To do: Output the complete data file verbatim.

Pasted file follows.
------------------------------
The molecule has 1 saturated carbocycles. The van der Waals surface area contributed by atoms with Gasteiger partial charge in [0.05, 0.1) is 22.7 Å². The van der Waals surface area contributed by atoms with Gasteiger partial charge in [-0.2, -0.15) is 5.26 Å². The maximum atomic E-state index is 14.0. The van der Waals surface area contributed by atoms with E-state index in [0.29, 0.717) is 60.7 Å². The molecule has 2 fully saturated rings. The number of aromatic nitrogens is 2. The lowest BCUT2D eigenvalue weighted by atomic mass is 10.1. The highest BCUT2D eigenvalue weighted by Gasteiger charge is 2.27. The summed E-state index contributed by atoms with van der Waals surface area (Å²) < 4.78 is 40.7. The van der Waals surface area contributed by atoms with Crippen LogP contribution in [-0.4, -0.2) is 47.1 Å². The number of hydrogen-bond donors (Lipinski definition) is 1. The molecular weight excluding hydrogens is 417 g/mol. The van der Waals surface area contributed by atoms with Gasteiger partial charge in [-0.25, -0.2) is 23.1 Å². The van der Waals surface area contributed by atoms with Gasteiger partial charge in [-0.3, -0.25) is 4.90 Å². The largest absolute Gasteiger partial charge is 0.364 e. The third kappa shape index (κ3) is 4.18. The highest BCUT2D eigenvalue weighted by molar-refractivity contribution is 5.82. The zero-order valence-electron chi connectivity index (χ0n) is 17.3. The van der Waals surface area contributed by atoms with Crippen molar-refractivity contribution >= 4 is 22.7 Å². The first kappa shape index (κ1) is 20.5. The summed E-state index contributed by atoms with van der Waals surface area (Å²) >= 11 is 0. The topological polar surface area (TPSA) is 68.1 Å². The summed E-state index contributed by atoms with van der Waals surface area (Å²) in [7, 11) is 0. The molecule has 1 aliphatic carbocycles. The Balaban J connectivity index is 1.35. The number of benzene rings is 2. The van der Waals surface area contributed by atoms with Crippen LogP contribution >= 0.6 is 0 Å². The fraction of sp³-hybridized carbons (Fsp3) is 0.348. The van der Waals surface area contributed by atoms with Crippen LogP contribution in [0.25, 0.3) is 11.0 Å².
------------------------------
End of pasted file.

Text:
The molecule has 1 saturated carbocycles. The van der Waals surface area contributed by atoms with Gasteiger partial charge in [0.05, 0.1) is 22.7 Å². The van der Waals surface area contributed by atoms with Gasteiger partial charge in [-0.2, -0.15) is 5.26 Å². The maximum atomic E-state index is 14.0. The van der Waals surface area contributed by atoms with E-state index in [0.29, 0.717) is 60.7 Å². The molecule has 2 fully saturated rings. The number of aromatic nitrogens is 2. The lowest BCUT2D eigenvalue weighted by atomic mass is 10.1. The highest BCUT2D eigenvalue weighted by Gasteiger charge is 2.27. The summed E-state index contributed by atoms with van der Waals surface area (Å²) < 4.78 is 40.7. The van der Waals surface area contributed by atoms with Crippen LogP contribution in [-0.4, -0.2) is 47.1 Å². The number of hydrogen-bond donors (Lipinski definition) is 1. The molecular weight excluding hydrogens is 417 g/mol. The van der Waals surface area contributed by atoms with Gasteiger partial charge in [-0.25, -0.2) is 23.1 Å². The van der Waals surface area contributed by atoms with Gasteiger partial charge in [-0.3, -0.25) is 4.90 Å². The largest absolute Gasteiger partial charge is 0.364 e. The third kappa shape index (κ3) is 4.18. The highest BCUT2D eigenvalue weighted by molar-refractivity contribution is 5.82. The zero-order valence-electron chi connectivity index (χ0n) is 17.3. The van der Waals surface area contributed by atoms with Crippen molar-refractivity contribution >= 4 is 22.7 Å². The first kappa shape index (κ1) is 20.5. The summed E-state index contributed by atoms with van der Waals surface area (Å²) >= 11 is 0. The topological polar surface area (TPSA) is 68.1 Å². The summed E-state index contributed by atoms with van der Waals surface area (Å²) in [7, 11) is 0. The molecule has 1 aliphatic carbocycles. The Balaban J connectivity index is 1.35. The number of benzene rings is 2. The van der Waals surface area contributed by atoms with Crippen LogP contribution >= 0.6 is 0 Å². The fraction of sp³-hybridized carbons (Fsp3) is 0.348. The van der Waals surface area contributed by atoms with Crippen LogP contribution in [0.25, 0.3) is 11.0 Å².